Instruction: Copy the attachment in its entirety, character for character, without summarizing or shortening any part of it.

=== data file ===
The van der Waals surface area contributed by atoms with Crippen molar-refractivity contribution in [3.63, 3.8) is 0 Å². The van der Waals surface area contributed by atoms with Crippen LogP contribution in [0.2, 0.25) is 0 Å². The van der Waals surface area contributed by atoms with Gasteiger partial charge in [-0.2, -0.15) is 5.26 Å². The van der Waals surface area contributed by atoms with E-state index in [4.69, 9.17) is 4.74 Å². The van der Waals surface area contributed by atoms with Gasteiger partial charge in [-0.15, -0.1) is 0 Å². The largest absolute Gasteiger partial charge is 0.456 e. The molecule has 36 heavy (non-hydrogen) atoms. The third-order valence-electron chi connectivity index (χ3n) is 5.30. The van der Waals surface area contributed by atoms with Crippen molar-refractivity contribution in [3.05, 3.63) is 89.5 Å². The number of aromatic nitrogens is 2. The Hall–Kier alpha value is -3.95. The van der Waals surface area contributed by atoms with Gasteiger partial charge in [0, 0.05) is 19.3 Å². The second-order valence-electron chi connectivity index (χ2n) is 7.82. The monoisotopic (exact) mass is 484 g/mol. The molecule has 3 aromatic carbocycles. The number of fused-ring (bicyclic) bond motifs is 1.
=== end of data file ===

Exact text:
The van der Waals surface area contributed by atoms with Crippen molar-refractivity contribution in [3.63, 3.8) is 0 Å². The van der Waals surface area contributed by atoms with Crippen LogP contribution in [0.2, 0.25) is 0 Å². The van der Waals surface area contributed by atoms with Gasteiger partial charge in [-0.2, -0.15) is 5.26 Å². The van der Waals surface area contributed by atoms with E-state index in [4.69, 9.17) is 4.74 Å². The van der Waals surface area contributed by atoms with Gasteiger partial charge in [-0.15, -0.1) is 0 Å². The largest absolute Gasteiger partial charge is 0.456 e. The molecule has 36 heavy (non-hydrogen) atoms. The third-order valence-electron chi connectivity index (χ3n) is 5.30. The van der Waals surface area contributed by atoms with Crippen molar-refractivity contribution in [3.05, 3.63) is 89.5 Å². The number of aromatic nitrogens is 2. The Hall–Kier alpha value is -3.95. The van der Waals surface area contributed by atoms with Gasteiger partial charge in [0, 0.05) is 19.3 Å². The second-order valence-electron chi connectivity index (χ2n) is 7.82. The monoisotopic (exact) mass is 484 g/mol. The molecule has 3 aromatic carbocycles. The number of fused-ring (bicyclic) bond motifs is 1.